Essay on Marx and the Bourgeoisie - 1910 Words
Three children are born in France. One, Rene, is the son ofstruggling farmers. One, Janine, a daughter of proletarians. The third son,Jean, is born in a manor house to wealthy bourgeois. These children grow up,are educated, find occupations often against the will of their parents, andenter relationships. They don't much think of themselves as laboratory rats,but they might be surprised how consistently their behavior is consistent withthe involuntary responses of a rat. This observation is not intend as an insultto them, or to the rat.
Bourgeois vs. Proletarians - Essay by Jasper95
In Chapter 2, "Proletariats and Communists," Marx elaborates the social changes communists hope to effect on behalf of the proletariat. Marx notes firstly that the interests of communists do not differ from the interests of the proletariat as a class; they seek only to develop a class consciousness in the proletariat, a necessary condition of eventual proletariat emancipation. The primary objective of communists and the revolutionary proletariat is the abolition of private property, for it is this that keeps them enslaved. Bourgeois economics, i.e., capitalism, requires that the owners of the means of production compensate workers only enough to ensure their mere physical subsistence and reproduction. In other words, the existence of bourgeois property, or capital as Marx calls it, relies on its radically unequal distribution. The only way the proletariat can free itself from bourgeois exploitation is to abolish capitalism. In achieving this goal, the proletariat will destroy all remnants of bourgeois culture which act to perpetuate, if even implicitly, their misery. This includes family organization, religion, morality, jurisprudence, etc. Culture is but the result of specific material/economic conditions and has no life independent of these. The result of this struggle will be "an association in which the free development of each is the condition for the development of all" (104).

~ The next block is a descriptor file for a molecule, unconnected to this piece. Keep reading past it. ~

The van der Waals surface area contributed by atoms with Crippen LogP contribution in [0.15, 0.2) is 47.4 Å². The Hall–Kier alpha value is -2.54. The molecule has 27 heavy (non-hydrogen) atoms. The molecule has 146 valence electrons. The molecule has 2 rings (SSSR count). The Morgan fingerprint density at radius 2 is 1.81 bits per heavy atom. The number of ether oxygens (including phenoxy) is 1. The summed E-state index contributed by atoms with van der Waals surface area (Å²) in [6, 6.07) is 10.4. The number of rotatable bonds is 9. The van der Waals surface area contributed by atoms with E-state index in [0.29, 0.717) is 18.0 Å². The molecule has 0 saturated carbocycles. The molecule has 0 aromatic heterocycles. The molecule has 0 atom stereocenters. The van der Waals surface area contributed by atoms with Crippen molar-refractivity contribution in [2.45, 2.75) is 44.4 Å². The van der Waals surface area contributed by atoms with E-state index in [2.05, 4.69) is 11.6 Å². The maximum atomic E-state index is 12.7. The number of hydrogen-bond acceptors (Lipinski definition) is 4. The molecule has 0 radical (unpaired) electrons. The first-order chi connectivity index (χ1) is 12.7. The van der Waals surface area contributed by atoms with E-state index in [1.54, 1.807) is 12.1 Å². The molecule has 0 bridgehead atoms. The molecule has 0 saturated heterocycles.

This paper analyzes the critical role of aristocracy in Georges Bataille’s 1928 short novel, Story of the Eye. It begins by examining several of his interwar articles, highlighting the centrality of figures like the Marquis de Sade, medieval knights, and Nietzsche’s noble masters in Bataille’s critiques of bourgeois capitalism, nationalism, and fascism. The paper goes on to demonstrate that aristocratic elements introduce these same critiques into Story of the Eye. Considering manuscript variants as well as the first published edition of the book, the paper recovers allusions to contemporary socio-political issues of interest to Bataille at the time, including the conditions for proletarian revolution and the rising pressures of far-right ideologies in France and across Europe. Finally, it addresses the distinction between Bataille’s explicitly political writings and his literary texts, arguing that the ironic and tragic representation of aristocracy in Bataille’s early fictional work helps him create a writing practice that engages in socio-political critique while avoiding some of the polemics and pitfalls of interwar intellectual discourse.
Communist Manifesto Summary | GradeSaver
Both forms of Marxism have their roots in 18th proto-Marxist masonic circles that were responsible for the collapse of Aristocratic power by the end of the 18th century and the rise of the bourgeois corporate elite as the new rulers, using the proletarian masses as cannon fodder in their “American” and “French” revolutions.